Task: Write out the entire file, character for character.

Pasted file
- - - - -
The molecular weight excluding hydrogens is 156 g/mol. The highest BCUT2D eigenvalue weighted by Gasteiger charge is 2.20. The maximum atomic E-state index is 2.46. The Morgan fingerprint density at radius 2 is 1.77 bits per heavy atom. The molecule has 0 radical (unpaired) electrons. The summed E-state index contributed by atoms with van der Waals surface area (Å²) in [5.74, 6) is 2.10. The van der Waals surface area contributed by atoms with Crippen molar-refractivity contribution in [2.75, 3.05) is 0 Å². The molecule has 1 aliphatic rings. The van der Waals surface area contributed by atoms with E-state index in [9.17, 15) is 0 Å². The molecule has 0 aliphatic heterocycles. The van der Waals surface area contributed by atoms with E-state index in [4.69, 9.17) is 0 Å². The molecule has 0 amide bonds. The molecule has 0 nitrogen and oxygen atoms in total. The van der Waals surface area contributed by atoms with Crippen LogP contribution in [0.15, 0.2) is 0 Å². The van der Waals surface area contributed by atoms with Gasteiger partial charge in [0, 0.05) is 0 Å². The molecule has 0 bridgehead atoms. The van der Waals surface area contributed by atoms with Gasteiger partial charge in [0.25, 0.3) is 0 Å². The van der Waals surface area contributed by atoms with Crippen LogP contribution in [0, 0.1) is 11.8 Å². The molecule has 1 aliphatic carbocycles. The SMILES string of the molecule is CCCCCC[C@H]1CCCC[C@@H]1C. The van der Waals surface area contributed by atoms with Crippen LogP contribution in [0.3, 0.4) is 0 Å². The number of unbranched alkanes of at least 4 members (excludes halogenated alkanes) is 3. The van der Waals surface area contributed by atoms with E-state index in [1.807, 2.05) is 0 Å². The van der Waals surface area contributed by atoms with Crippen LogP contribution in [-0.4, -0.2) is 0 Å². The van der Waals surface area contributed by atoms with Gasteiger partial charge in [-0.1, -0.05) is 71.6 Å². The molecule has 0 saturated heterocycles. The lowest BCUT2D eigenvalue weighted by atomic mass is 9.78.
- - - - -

The molecular weight excluding hydrogens is 156 g/mol. The highest BCUT2D eigenvalue weighted by Gasteiger charge is 2.20. The maximum atomic E-state index is 2.46. The Morgan fingerprint density at radius 2 is 1.77 bits per heavy atom. The molecule has 0 radical (unpaired) electrons. The summed E-state index contributed by atoms with van der Waals surface area (Å²) in [5.74, 6) is 2.10. The van der Waals surface area contributed by atoms with Crippen molar-refractivity contribution in [2.75, 3.05) is 0 Å². The molecule has 1 aliphatic rings. The van der Waals surface area contributed by atoms with E-state index in [9.17, 15) is 0 Å². The molecule has 0 aliphatic heterocycles. The van der Waals surface area contributed by atoms with E-state index in [4.69, 9.17) is 0 Å². The molecule has 0 amide bonds. The molecule has 0 nitrogen and oxygen atoms in total. The van der Waals surface area contributed by atoms with Crippen LogP contribution in [0.15, 0.2) is 0 Å². The van der Waals surface area contributed by atoms with Gasteiger partial charge in [0, 0.05) is 0 Å². The molecule has 0 bridgehead atoms. The van der Waals surface area contributed by atoms with Gasteiger partial charge in [0.25, 0.3) is 0 Å². The van der Waals surface area contributed by atoms with Crippen LogP contribution in [0, 0.1) is 11.8 Å². The molecule has 1 aliphatic carbocycles. The SMILES string of the molecule is CCCCCC[C@H]1CCCC[C@@H]1C. The van der Waals surface area contributed by atoms with Crippen LogP contribution in [0.3, 0.4) is 0 Å². The number of unbranched alkanes of at least 4 members (excludes halogenated alkanes) is 3. The van der Waals surface area contributed by atoms with E-state index in [1.807, 2.05) is 0 Å². The van der Waals surface area contributed by atoms with Crippen LogP contribution in [-0.4, -0.2) is 0 Å². The van der Waals surface area contributed by atoms with Gasteiger partial charge in [-0.1, -0.05) is 71.6 Å². The molecule has 0 saturated heterocycles. The lowest BCUT2D eigenvalue weighted by atomic mass is 9.78.